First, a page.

So, got any plans for December 31? Going to the temple at midnight to ring in the new year? Got a hot date for the annual gathering at Tokyo Tower?
If the website of one theater operator is to be believed, you could pass on both of those, and instead watch the final theatrical installment of hit anime Evangelion.
Recently, we were browsing the website of popular entertainment facility operator MOVIX. Among MOVIX’s many holdings is a chain of theaters, and the movie listings for one of their cineplexes caught our eye.
The theatre in question is located in Saitama Prefecture, Tokyo’s neighbor to the north. In the section on upcoming films on the movie house’s website, there’s an unobtrusive line showing one opening on December 31 of this year. The title?
New Evangelion Movie ://
▼ In Japanese, シン・エヴァンゲリオン劇場版:∥
Are you kidding us?! The most highly anticipated anime film in decades, and the announcement is just a simple line of text with no fanfare at all?
Our initial reaction was one of skepticism. Evangelion’s producers have yet to make any sort of official statement about when the fourth and final Eva film will be coming out. The third film in the series was just released in November of 2012, and if the time between the third and fourth installments follows the pace the chapters so far have hit theater screens at, it’s unlikely we’ll get to feast our eyes on the anticipated fourth film until late 2014, if not 2015.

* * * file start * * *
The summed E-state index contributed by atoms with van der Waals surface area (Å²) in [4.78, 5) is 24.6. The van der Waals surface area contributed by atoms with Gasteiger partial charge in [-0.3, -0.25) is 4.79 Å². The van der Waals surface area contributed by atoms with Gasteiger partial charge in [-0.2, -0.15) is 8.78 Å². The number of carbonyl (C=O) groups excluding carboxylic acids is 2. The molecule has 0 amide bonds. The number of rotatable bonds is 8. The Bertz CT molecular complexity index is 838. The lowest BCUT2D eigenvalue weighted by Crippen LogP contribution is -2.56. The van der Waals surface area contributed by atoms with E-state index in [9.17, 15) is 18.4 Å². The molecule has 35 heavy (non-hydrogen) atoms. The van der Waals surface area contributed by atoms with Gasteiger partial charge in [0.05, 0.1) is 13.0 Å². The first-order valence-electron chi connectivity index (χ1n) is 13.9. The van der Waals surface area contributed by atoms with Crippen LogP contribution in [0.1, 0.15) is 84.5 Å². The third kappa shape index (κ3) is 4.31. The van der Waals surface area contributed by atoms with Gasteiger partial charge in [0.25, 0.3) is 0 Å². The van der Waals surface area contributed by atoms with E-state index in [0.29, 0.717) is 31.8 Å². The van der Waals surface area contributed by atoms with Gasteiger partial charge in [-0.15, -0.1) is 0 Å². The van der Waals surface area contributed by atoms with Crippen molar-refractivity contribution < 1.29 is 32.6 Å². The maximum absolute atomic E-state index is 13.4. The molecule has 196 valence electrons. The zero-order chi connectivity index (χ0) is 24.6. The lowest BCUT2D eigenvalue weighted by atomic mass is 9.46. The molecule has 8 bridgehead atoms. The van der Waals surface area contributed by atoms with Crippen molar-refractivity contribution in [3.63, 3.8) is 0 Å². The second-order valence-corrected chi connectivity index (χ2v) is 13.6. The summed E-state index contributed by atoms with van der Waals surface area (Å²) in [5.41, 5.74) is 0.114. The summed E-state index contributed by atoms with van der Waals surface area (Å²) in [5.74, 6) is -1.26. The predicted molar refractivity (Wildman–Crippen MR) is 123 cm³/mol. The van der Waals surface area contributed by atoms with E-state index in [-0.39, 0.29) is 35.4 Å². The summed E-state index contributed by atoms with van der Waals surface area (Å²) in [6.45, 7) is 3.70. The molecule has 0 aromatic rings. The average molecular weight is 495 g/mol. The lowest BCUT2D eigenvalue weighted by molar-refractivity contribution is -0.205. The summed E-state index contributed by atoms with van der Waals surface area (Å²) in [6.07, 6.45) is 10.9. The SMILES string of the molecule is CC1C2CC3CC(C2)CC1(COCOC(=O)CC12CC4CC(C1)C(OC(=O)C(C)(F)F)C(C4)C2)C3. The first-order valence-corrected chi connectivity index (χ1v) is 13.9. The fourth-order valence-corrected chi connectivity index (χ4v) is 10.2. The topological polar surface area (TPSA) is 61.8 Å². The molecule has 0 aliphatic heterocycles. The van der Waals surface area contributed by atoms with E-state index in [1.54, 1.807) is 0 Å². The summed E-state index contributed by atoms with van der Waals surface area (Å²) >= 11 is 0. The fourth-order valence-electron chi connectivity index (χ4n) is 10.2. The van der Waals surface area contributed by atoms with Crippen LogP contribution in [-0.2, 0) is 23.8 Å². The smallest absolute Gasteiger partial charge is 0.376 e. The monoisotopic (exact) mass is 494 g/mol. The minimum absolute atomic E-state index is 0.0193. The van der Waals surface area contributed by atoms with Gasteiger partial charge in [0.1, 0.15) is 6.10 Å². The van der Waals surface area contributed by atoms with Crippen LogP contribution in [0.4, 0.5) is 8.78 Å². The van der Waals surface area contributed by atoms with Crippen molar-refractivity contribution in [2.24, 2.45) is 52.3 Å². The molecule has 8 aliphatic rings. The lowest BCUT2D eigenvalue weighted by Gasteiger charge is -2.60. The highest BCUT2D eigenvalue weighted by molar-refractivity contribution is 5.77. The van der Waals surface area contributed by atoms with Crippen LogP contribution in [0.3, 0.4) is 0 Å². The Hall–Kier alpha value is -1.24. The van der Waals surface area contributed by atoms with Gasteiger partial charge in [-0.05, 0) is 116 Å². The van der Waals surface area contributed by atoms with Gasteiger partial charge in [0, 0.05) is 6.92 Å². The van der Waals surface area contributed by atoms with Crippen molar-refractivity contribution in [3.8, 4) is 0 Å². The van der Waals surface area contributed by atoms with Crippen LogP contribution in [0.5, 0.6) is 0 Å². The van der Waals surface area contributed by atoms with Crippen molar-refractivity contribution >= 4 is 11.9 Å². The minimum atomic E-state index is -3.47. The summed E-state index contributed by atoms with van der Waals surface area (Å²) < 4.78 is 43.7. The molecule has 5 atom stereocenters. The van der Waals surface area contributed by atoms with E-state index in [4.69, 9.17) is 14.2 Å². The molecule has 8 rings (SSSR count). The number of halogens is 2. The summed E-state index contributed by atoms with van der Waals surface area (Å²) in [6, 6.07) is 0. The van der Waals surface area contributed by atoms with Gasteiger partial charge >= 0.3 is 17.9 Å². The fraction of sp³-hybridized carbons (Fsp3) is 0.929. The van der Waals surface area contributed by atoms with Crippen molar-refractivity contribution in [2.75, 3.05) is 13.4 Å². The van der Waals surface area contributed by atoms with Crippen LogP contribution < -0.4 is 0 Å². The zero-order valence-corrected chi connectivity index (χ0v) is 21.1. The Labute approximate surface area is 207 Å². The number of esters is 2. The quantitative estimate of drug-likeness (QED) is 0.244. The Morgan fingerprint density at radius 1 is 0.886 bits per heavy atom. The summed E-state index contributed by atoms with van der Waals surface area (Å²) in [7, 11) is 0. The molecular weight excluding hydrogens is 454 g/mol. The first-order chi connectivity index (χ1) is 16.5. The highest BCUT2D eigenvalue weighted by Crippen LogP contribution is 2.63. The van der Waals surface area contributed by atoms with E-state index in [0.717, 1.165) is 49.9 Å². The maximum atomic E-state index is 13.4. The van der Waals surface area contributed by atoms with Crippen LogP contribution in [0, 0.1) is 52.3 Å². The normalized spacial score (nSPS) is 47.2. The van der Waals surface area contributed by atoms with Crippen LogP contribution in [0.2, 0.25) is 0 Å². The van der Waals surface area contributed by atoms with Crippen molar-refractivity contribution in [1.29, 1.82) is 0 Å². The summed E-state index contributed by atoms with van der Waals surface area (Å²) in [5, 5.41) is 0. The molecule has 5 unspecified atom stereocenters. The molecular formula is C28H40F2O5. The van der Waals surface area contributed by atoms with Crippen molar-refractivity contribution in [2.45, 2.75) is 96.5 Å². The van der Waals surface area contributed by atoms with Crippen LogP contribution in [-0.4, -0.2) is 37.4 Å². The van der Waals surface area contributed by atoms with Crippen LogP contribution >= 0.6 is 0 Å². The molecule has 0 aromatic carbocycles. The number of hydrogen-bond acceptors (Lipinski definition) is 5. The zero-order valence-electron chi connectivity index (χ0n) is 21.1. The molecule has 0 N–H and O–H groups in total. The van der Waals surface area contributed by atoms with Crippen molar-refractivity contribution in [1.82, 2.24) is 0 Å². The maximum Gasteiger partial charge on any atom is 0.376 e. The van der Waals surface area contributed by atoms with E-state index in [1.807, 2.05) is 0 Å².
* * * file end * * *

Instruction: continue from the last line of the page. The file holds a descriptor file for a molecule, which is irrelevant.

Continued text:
Furthermore, Evangelion director and creator Hideaki Anno just got done voicing the main character of anime legend Hayao Miyazaki’s swansong The Wind Rises. Would he really have had the time to put the finishing touches on what is supposed to be the very last incarnation of his magnum opus?
But then we thought about all the tiny little ways this might, just barely, be possible,
First, there’s the title. New Evangelion Movie ://. For a series as steeped in cryptic symbolism as Eva, a subtitle consisting of a colon and a pair of slashes would be par for the course.
Second, the theatre listing the movie is MOVIX Misato, located in Misato, a town in Saitama Prefecture that shares a name with recurring Evangelion character Misato Katsuragi.
And as for not having the necessary time to finish the script or animation? Let’s not forget the finale of the Evangelion TV series in 1996. Anno, facing artistic and budgetary constraints, decided to go with one of the most controversial anime endings ever, capping the 26-episode series with a finale filled with still photography, uncolored pencil tests, and sparse voice-over.
Even armed with the influx of cash that came after Evangelion found greater commercial success, the ironically titled 1997 film The End of Evangelion closed with a sequence best described as “everyone turns into Tang.” Lengthy, time-consuming reworkings of the narrative to make it more accessible are not on the list of things an Eva film needs to go through during production.
Is this rumor of a 2013 release date for Evangelion’s final movie too good to be true? Probably, but we’re keeping our schedules for New Year’s Eve open, just in case.